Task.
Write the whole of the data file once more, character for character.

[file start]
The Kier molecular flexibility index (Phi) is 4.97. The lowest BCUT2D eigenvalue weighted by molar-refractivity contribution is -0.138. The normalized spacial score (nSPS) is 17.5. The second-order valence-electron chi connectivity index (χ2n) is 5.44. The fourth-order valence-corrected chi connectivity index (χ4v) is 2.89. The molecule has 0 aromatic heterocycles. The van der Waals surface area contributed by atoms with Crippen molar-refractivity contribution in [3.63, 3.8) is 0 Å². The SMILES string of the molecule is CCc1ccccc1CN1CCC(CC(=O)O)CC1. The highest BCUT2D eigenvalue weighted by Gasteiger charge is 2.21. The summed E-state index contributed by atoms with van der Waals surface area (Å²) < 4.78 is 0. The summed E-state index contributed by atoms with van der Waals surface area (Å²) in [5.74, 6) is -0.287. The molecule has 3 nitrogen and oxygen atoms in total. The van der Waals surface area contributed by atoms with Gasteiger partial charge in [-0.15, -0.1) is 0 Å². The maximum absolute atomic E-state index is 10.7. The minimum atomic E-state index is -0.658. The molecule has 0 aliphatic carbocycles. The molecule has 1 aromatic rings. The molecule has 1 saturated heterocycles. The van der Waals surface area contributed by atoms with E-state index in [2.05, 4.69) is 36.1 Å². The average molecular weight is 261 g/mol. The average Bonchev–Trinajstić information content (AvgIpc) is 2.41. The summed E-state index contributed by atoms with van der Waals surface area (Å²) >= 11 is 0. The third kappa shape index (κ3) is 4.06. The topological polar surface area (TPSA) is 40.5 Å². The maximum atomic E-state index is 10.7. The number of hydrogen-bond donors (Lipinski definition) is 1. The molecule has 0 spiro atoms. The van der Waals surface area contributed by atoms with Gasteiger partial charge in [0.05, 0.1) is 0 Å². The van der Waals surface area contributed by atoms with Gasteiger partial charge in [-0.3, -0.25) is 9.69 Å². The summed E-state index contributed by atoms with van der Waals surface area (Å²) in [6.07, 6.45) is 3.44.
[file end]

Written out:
The Kier molecular flexibility index (Phi) is 4.97. The lowest BCUT2D eigenvalue weighted by molar-refractivity contribution is -0.138. The normalized spacial score (nSPS) is 17.5. The second-order valence-electron chi connectivity index (χ2n) is 5.44. The fourth-order valence-corrected chi connectivity index (χ4v) is 2.89. The molecule has 0 aromatic heterocycles. The van der Waals surface area contributed by atoms with Crippen molar-refractivity contribution in [3.63, 3.8) is 0 Å². The SMILES string of the molecule is CCc1ccccc1CN1CCC(CC(=O)O)CC1. The highest BCUT2D eigenvalue weighted by Gasteiger charge is 2.21. The summed E-state index contributed by atoms with van der Waals surface area (Å²) < 4.78 is 0. The summed E-state index contributed by atoms with van der Waals surface area (Å²) in [5.74, 6) is -0.287. The molecule has 3 nitrogen and oxygen atoms in total. The van der Waals surface area contributed by atoms with Gasteiger partial charge in [-0.15, -0.1) is 0 Å². The maximum absolute atomic E-state index is 10.7. The minimum atomic E-state index is -0.658. The molecule has 0 aliphatic carbocycles. The molecule has 1 aromatic rings. The molecule has 1 saturated heterocycles. The van der Waals surface area contributed by atoms with E-state index in [2.05, 4.69) is 36.1 Å². The average molecular weight is 261 g/mol. The average Bonchev–Trinajstić information content (AvgIpc) is 2.41. The summed E-state index contributed by atoms with van der Waals surface area (Å²) >= 11 is 0. The third kappa shape index (κ3) is 4.06. The topological polar surface area (TPSA) is 40.5 Å². The maximum atomic E-state index is 10.7. The number of hydrogen-bond donors (Lipinski definition) is 1. The molecule has 0 spiro atoms. The van der Waals surface area contributed by atoms with Gasteiger partial charge in [0.05, 0.1) is 0 Å². The van der Waals surface area contributed by atoms with Gasteiger partial charge in [-0.3, -0.25) is 9.69 Å². The summed E-state index contributed by atoms with van der Waals surface area (Å²) in [6.07, 6.45) is 3.44.